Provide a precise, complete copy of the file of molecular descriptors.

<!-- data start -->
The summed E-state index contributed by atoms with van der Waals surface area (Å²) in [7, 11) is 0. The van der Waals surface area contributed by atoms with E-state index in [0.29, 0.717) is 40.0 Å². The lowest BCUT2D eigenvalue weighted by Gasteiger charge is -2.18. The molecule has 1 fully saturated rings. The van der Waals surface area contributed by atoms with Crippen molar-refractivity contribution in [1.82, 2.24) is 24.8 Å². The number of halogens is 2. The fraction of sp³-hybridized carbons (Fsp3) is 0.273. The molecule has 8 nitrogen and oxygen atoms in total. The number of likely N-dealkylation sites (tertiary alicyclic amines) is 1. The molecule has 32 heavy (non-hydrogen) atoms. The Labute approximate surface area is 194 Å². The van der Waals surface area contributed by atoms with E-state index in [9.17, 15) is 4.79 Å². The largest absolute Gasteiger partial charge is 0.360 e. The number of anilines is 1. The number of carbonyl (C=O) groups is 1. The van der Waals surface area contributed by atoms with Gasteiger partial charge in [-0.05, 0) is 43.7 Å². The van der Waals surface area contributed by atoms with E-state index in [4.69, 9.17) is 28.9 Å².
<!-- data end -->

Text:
The summed E-state index contributed by atoms with van der Waals surface area (Å²) in [7, 11) is 0. The van der Waals surface area contributed by atoms with E-state index in [0.29, 0.717) is 40.0 Å². The lowest BCUT2D eigenvalue weighted by Gasteiger charge is -2.18. The molecule has 1 fully saturated rings. The van der Waals surface area contributed by atoms with Crippen molar-refractivity contribution in [1.82, 2.24) is 24.8 Å². The number of halogens is 2. The fraction of sp³-hybridized carbons (Fsp3) is 0.273. The molecule has 8 nitrogen and oxygen atoms in total. The number of likely N-dealkylation sites (tertiary alicyclic amines) is 1. The molecule has 32 heavy (non-hydrogen) atoms. The Labute approximate surface area is 194 Å². The van der Waals surface area contributed by atoms with E-state index in [9.17, 15) is 4.79 Å². The largest absolute Gasteiger partial charge is 0.360 e. The number of anilines is 1. The number of carbonyl (C=O) groups is 1. The van der Waals surface area contributed by atoms with Gasteiger partial charge in [-0.05, 0) is 43.7 Å². The van der Waals surface area contributed by atoms with E-state index in [4.69, 9.17) is 28.9 Å².